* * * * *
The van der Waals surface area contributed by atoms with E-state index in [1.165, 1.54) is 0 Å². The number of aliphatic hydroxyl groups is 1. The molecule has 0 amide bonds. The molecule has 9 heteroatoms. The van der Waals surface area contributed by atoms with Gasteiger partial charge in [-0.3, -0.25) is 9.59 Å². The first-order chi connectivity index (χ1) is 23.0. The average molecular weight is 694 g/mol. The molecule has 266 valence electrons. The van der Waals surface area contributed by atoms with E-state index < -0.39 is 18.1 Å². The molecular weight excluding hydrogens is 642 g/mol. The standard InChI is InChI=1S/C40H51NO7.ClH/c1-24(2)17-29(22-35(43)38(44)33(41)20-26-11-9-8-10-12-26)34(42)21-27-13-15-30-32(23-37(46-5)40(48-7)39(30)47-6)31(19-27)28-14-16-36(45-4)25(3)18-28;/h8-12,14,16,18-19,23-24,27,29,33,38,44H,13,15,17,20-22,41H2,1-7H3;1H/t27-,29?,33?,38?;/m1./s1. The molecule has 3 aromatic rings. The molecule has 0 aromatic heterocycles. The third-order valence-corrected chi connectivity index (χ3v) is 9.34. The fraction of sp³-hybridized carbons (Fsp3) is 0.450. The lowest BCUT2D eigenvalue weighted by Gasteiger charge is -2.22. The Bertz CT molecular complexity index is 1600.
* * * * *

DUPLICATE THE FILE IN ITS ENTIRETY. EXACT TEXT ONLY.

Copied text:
The van der Waals surface area contributed by atoms with E-state index in [1.165, 1.54) is 0 Å². The number of aliphatic hydroxyl groups is 1. The molecule has 0 amide bonds. The molecule has 9 heteroatoms. The van der Waals surface area contributed by atoms with Gasteiger partial charge in [-0.3, -0.25) is 9.59 Å². The first-order chi connectivity index (χ1) is 23.0. The average molecular weight is 694 g/mol. The molecule has 266 valence electrons. The van der Waals surface area contributed by atoms with E-state index < -0.39 is 18.1 Å². The molecular weight excluding hydrogens is 642 g/mol. The standard InChI is InChI=1S/C40H51NO7.ClH/c1-24(2)17-29(22-35(43)38(44)33(41)20-26-11-9-8-10-12-26)34(42)21-27-13-15-30-32(23-37(46-5)40(48-7)39(30)47-6)31(19-27)28-14-16-36(45-4)25(3)18-28;/h8-12,14,16,18-19,23-24,27,29,33,38,44H,13,15,17,20-22,41H2,1-7H3;1H/t27-,29?,33?,38?;/m1./s1. The molecule has 3 aromatic rings. The molecule has 0 aromatic heterocycles. The third-order valence-corrected chi connectivity index (χ3v) is 9.34. The fraction of sp³-hybridized carbons (Fsp3) is 0.450. The lowest BCUT2D eigenvalue weighted by Gasteiger charge is -2.22. The Bertz CT molecular complexity index is 1600.